Maybe it was a prophetic utterance, lost in a retake of Herald Half-time last week, when a camera battery failure required a second effort from Herald scribe James Gardner and myself.
Yes, there were nagging injury concerns for the Jets, and a pretty high-profile opponent in Melbourne City, but the thing that struck me was that Ernie Merrick's men had pretty much got what they had deserved to this point of the season.
Coming up to round nine, as I expanded my theory to Jimmy, I couldn't think of a game where the Jets were robbed, or weren't fully rewarded for their efforts, and the law of averages suggested they were due sooner rather than later.
Read more: Merrick won’t rush back wounded stars
And as it turned out, one of the most lively and convincing halves they have produced this season was thwarted by some excellent goalkeeping from Dean Bouzanis, called up when Eugene Galekovic was injured in the warm-up, and some scrambling defence from a Melbourne City side who were given no time to find rhythm in the first half.
Maintaining the intensity required to provide that scenario over 90 minutes is very difficult, almost impossible, particularly when your depth is tested by injuries, and Melbourne City hung in, found a lifeline, and then grew into the match.
It would have stung that a penalty late in the first stanza provided the visitors with an unlikely recovery platform, and almost beyond belief that Manny Muscat would provide the fatal blow, from a stinging volley in the 86th minute.
With the greatest respect to City's fullback, that's a bit like bowling out Greenidge, Richards and Lloyd, only to have Courtney Walsh hit you for six, to provide the winning runs.
Three points from a possible nine, in what most would agree was a tough, testing run of fixtures, may well have the naysayers casting doubts over Newcastle’s capacity to maintain their early challenge. But there was enough, in contrasting ways, in the games against Sydney FC and the two Melbourne teams to reassure the squad they are where they deserve to be.
In the interests of providing you, dear reader, with some numbers to back up my feelings or impressions, I wandered, strictly for research purposes, into The Junction TAB, on Monday morning to take a Bo Peep!
At the close of round nine, one-third of the way through the A-league season, the Jets are third favourites at $8 to win the grand final, behind Sydney FC who are $2.75 favourites, and Melbourne City at $6.
They are a “lucrative” $1.10 to make the top six, it’s $4 for Ernie Merrick’s men to contest the grand final with Sydney, and $11 about them winning the minor premiership.
Two things stand out from that little summary, the first being that the bold bookmakers at TAB headquarters can never be accused of generosity, and the second, that the experts are not dismissive of the Jets’ start to the season, nor are they expecting a huge decline in performance.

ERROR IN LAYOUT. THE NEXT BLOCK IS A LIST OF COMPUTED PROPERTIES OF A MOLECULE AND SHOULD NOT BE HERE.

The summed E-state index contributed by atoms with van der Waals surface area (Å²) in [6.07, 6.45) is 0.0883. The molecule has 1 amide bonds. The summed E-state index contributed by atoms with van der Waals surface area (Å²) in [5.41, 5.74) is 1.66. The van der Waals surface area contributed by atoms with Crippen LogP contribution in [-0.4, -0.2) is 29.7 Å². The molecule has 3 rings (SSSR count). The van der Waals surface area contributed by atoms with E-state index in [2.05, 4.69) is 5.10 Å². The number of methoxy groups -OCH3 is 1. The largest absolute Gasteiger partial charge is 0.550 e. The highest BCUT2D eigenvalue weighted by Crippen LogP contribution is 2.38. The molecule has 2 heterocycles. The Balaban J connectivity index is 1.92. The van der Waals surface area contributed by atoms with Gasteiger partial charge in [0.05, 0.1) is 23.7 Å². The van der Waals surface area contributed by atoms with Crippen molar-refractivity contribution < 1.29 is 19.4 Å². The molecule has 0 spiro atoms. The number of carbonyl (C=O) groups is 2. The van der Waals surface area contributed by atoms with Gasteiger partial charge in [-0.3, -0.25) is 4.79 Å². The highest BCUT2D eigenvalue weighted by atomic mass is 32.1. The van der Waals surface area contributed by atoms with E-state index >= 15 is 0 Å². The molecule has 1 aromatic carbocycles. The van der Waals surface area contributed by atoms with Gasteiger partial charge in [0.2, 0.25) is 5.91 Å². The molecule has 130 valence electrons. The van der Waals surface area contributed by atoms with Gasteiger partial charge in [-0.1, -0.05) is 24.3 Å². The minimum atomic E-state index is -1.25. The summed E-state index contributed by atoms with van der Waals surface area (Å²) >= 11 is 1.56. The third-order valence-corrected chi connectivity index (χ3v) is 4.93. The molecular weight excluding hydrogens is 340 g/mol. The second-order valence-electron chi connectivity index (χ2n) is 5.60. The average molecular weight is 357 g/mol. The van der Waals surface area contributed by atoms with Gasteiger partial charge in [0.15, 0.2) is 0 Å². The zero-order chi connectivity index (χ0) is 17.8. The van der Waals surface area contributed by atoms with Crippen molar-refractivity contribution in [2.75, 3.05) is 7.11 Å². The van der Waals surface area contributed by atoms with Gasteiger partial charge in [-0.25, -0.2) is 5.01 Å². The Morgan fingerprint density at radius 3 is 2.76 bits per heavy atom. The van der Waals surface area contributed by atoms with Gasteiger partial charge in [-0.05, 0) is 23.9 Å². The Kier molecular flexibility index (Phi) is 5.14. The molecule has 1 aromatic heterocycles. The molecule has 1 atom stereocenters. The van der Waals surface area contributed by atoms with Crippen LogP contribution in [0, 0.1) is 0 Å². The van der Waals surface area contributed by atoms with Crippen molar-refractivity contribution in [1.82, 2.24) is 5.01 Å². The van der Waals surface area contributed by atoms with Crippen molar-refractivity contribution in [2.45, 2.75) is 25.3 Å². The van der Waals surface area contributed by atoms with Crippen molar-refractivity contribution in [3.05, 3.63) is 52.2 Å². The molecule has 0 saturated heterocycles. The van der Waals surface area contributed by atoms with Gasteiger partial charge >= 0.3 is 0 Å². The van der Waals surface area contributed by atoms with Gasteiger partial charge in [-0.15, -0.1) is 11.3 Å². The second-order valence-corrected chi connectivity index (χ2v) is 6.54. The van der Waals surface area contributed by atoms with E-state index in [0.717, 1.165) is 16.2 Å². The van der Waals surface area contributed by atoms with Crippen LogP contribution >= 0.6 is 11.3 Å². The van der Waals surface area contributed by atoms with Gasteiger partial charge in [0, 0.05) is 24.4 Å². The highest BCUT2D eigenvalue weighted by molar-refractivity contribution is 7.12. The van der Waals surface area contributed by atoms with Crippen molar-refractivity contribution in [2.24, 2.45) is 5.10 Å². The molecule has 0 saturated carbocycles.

I've got to say that the odds on offer in those categories are a bit skinny for my liking. The $4.50 about Roy O'Donovan winning the leading scorer title, (still equal top, despite missing the past three games through injury) is perhaps the best way to prove your loyalty.
Doomsday theorists should keep buying their Spam and bottled water, and accept $51 about the Jets hitting the wall and taking the wooden spoon, if that thought makes them smile.
I almost wrote “patriotic” when talking about supporting O'Donovan, but should reserve that for the Socceroos and their Russian odyssey.
If you dare to believe the Aussies can top their group, you can get $15, (France obvious favourites at $1.30), but a more realistic and patriotic dabble at $5.25 to sneak through to the round of 16 may provide longer-lasting interest.
But I digress, unusual for me to get caught up in a sea of odds, in an ocean of categories!
In a lot of ways, as I suggested before the past three games, we learn from clashes with the so-called “big guns”, and the Jets are capable of matching it with those sides.
The Jets are capable of matching it with the A-League big guns.
My gut feeling (yes that is pretty large, and growing) is that the most important fixtures for the Jets will be the ones against obvious rivals for a top-four spot, like their next three opponents: Perth (away), Adelaide, and the Wanderers, both at McDonald Jones Stadium.
Six or seven points from those three games would provide the Jets with a terrific platform for the second half of the season, increase the buffer between themselves and those rivals for finals football, and lift confidence prior to tough away games at Melbourne Victory and Sydney FC over the Christmas/New Year period.
The other factor to consider when assessing title contention is the upcoming January transfer window. A shrewd recruit here or there can transform some teams.
There will be personnel changes at Melbourne City, and possibly also at Melbourne Victory.
I will be surprised if Graham Arnold doesn't find someone with real pace to play in the front third for his title favourites, Sydney FC.
There is talk of Bruce Djite and perhaps others coming in at Adelaide, and Perth coach Kenny Lowe has turned a few seasons around through business done in January.
The Jets don’t need to miss the boat.
What they do need to do is focus strongly on the pre-Christmas period.
Perth away is always a challenge.
Three points there, and then three at home against a robust, improving Adelaide side, would be an enormous step towards a top-four finish. It all adds up.